“The Trump administration is cautiously optimistic that an American cleric who has been held in Turkey for the past two years on espionage and terrorism-related charges will be released soon after a court hearing Friday, according to U.S. officials and people close to the case.

“In a negotiated deal that includes the lifting of U.S. sanctions — both threatened and implemented — against Turkey, charges against the Rev. Andrew Brunson are to be reduced to allow him to be sentenced to time already served, or to be allowed to serve any remaining sentence in the United States.

“The agreement — part of which was negotiated at last month’s U.N. General Assembly meeting, attended by President Trump and Turkish President Recep Tayyip Erdogan — will either lead to Brunson’s immediate release Friday, or his freeing within a few days, said officials, who spoke on the condition of anonymity to discuss the still-secret arrangement…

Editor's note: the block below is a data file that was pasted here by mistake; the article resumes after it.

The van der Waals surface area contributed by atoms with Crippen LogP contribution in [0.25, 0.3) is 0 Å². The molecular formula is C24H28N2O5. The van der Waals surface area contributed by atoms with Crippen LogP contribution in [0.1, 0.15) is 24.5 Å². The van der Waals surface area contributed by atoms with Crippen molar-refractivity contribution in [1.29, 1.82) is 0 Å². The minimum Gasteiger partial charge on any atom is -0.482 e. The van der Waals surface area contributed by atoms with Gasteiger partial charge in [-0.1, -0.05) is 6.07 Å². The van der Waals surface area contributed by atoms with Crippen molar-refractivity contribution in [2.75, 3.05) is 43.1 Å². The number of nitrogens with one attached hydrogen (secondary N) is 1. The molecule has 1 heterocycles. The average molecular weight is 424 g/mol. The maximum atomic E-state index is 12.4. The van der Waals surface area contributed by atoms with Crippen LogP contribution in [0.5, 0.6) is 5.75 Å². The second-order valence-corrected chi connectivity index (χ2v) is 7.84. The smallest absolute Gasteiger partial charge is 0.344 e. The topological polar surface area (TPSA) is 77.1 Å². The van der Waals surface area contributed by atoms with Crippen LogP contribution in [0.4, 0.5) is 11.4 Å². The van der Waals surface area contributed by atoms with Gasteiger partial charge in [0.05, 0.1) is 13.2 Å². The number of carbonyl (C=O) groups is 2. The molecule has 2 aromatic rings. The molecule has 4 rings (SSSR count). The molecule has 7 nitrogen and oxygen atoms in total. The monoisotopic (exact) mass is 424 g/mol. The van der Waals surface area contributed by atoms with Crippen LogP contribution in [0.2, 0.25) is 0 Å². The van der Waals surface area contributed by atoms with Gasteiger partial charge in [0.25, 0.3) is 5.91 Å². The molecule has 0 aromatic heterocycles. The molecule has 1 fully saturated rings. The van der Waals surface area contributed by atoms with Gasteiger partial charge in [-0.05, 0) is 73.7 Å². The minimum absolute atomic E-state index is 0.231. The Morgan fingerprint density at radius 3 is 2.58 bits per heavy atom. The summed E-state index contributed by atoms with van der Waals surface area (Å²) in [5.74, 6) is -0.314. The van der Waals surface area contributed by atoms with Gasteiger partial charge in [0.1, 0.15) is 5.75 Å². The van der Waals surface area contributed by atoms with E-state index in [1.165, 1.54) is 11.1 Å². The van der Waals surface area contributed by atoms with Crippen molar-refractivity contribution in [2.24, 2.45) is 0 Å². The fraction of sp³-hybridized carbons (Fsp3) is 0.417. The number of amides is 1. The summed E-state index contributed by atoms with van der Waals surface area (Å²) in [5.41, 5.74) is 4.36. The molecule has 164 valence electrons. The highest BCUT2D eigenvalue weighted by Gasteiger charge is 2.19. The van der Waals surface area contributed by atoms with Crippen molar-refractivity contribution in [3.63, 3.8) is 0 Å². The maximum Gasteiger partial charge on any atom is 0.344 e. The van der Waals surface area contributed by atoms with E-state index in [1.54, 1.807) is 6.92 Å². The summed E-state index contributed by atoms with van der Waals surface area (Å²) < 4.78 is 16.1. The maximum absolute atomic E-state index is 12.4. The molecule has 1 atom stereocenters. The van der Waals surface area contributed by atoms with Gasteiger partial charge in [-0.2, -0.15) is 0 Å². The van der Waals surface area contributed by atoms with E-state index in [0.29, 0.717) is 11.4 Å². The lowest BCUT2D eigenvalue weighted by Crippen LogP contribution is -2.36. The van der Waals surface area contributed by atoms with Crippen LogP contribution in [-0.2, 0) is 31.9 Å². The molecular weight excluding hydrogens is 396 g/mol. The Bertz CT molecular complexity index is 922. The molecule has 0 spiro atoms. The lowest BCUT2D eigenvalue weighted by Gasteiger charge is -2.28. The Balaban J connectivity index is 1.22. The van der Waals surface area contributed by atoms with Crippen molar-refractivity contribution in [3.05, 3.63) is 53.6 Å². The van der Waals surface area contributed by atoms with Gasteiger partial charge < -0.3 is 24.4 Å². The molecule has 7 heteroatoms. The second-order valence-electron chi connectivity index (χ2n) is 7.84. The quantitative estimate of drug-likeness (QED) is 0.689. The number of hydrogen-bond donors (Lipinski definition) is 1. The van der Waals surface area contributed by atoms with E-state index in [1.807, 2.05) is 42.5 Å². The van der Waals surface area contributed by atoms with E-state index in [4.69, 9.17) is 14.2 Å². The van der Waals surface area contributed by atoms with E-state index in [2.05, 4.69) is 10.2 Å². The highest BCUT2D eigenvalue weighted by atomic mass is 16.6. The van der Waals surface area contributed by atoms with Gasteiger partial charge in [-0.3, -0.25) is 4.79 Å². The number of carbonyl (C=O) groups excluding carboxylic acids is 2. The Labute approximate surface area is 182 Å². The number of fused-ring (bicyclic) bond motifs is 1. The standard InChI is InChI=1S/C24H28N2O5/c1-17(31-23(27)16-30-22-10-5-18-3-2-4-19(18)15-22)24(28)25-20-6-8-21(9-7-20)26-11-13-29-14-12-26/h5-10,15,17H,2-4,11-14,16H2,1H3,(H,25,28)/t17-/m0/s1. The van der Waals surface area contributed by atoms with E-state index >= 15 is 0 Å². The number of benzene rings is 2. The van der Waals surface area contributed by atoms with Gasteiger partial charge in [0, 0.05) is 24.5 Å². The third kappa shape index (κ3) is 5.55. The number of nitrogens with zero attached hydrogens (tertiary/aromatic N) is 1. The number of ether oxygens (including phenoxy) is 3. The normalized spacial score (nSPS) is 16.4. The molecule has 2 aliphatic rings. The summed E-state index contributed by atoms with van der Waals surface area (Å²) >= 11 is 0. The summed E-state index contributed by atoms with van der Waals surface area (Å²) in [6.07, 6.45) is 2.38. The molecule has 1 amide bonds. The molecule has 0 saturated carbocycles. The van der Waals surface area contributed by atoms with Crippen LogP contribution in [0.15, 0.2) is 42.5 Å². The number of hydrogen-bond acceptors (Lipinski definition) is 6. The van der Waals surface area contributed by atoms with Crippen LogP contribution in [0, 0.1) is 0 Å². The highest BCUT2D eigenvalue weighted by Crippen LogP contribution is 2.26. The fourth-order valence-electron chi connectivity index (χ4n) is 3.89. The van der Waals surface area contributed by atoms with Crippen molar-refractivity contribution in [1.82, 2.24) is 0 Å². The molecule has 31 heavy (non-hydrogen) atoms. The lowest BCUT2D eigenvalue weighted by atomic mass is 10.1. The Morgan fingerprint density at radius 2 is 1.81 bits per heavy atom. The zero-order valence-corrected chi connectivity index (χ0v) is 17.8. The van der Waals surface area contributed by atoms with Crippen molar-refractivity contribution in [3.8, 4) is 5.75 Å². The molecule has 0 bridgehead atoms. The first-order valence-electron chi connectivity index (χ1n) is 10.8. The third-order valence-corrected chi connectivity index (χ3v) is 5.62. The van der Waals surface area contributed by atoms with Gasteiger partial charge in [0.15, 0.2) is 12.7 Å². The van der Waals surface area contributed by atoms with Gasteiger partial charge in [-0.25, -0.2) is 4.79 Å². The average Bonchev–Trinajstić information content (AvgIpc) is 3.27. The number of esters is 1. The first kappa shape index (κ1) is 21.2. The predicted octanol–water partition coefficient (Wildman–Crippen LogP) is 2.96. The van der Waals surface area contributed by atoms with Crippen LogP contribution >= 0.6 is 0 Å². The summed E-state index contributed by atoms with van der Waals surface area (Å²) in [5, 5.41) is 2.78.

“Congress, where anti-Turkey sentiment over the Brunson case has been high, passed legislation freezing the sale of 100 F-35 aircraft to Turkey and giving Defense Secretary Jim Mattis — who opposed the freeze — until next month to prepare a report on how it would affect U.S. security and the defense industry.

“Possible resolution of the Brunson case also comes as the United States and Turkey have tempered some of their differences over Syria, and have shared their disquiet over last week’s disappearance of Jamal Khashoggi, a dissident Saudi journalist, during a visit to the Saudi consulate in Istanbul.”